I just loved Rusty Schmit’s article on the Environmental Improvement Board’s supposed “need” to cap carbon emissions. According to Schmitt, who happens to run a solar company based in Albuquerque, reducing carbon emissions to 25% before 1990 levels would have an undeniably positive impact on New Mexico’s economy. He cites a study from the liberal “Center for American Progress” to back up his claims.
I read through the CAP study and found nothing convincing to back up Schmit’s claim. Basically, it was a rehashing of optimistic national job growth estimates, most of which have been put together by supporters of wind and solar. What I’d like to know is this: “If the EIB cap of 25% below 1990 levels will be so good for the economy, then why the heck are we stopping at 25% below 1990 levels?” Why not really boost job growth by eliminating carbon usage entirely?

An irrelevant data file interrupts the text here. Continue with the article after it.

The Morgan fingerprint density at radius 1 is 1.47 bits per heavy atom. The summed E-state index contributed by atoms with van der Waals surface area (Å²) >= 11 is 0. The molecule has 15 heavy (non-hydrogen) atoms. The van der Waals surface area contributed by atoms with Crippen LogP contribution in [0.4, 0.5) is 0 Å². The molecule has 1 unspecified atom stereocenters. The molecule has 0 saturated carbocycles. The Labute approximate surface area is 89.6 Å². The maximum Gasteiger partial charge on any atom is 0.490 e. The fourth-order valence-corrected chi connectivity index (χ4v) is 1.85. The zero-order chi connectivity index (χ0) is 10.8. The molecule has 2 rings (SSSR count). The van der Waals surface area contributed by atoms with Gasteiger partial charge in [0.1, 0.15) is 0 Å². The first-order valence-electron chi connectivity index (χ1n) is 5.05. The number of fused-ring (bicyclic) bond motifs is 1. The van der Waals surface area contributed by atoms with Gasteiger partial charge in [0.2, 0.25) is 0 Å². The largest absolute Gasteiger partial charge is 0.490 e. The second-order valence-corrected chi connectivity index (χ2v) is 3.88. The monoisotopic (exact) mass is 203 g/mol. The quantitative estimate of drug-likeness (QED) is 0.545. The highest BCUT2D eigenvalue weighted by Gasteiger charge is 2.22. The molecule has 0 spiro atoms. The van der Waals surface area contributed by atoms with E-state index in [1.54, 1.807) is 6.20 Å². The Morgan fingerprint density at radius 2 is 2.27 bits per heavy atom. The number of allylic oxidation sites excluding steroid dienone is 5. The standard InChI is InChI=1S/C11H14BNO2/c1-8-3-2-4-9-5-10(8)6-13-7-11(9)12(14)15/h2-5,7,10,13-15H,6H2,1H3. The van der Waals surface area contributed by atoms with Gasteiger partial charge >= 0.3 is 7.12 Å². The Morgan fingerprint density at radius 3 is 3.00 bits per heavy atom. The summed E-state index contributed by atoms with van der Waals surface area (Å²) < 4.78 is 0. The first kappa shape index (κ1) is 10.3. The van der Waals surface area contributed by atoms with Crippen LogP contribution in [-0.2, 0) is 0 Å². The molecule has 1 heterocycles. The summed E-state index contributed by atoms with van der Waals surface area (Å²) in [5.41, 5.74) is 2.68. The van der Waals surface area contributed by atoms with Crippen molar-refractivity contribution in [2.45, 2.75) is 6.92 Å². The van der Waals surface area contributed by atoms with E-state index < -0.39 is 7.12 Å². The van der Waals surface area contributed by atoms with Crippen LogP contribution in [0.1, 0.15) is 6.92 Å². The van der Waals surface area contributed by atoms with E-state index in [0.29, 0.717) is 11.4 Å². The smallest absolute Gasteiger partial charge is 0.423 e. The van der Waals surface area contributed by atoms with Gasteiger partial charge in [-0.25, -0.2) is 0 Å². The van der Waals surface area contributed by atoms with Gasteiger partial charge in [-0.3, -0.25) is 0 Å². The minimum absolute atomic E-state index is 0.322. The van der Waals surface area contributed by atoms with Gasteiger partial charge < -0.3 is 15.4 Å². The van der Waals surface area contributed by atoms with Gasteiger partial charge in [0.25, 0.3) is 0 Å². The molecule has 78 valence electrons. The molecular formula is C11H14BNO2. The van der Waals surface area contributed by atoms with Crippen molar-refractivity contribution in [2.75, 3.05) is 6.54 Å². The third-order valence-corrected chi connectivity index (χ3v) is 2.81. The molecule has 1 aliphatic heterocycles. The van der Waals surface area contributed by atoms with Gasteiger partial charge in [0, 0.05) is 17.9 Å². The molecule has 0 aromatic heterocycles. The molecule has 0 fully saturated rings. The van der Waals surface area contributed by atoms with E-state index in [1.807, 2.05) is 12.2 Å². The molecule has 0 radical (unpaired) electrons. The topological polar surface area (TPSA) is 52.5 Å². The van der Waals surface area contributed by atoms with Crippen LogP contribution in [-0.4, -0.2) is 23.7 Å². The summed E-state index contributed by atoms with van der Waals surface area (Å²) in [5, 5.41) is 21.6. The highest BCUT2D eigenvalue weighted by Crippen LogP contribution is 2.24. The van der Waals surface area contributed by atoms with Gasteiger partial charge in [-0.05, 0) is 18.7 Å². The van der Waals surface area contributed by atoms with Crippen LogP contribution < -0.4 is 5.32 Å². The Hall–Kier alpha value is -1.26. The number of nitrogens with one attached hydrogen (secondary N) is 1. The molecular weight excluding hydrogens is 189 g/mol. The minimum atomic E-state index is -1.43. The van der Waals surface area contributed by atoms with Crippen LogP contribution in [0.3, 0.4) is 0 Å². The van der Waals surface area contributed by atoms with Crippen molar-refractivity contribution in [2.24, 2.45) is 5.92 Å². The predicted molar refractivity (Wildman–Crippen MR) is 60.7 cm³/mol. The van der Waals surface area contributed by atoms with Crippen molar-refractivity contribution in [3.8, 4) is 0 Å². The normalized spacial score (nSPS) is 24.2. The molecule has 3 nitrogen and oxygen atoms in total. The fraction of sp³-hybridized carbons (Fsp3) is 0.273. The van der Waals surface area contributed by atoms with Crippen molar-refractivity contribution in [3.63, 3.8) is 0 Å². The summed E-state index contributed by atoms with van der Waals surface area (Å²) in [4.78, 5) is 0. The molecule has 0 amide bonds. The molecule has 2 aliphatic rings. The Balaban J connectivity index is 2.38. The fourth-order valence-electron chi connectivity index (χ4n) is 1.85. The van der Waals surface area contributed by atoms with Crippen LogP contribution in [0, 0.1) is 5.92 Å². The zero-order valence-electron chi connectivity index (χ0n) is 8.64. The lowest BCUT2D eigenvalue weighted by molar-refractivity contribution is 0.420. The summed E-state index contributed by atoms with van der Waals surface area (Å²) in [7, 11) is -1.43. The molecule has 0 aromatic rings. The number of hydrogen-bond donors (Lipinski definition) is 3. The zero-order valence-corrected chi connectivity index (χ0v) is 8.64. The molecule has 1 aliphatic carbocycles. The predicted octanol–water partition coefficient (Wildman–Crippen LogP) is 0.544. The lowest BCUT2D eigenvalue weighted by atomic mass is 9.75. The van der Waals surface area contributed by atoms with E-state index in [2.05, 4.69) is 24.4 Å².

The fact is that carbon-based energy sources, coal, oil, and natural gas, to name just a few, are far more cost-efficient and, because they are cheaper and more reliable, they will raise our living standards far more effectively than a radical shift to “renewables.” There is simply no way for the special interests to refute the fact that doing something for 50% of the cost — and that is being generous to the renewable folks who will have to reach into far less optimal solar and wind sources to build necessary capacity — is worse for the economy than doubling costs.
Of course, when your business depends on government subsidies and intervention in the economy, you can do amazing tricks of logic.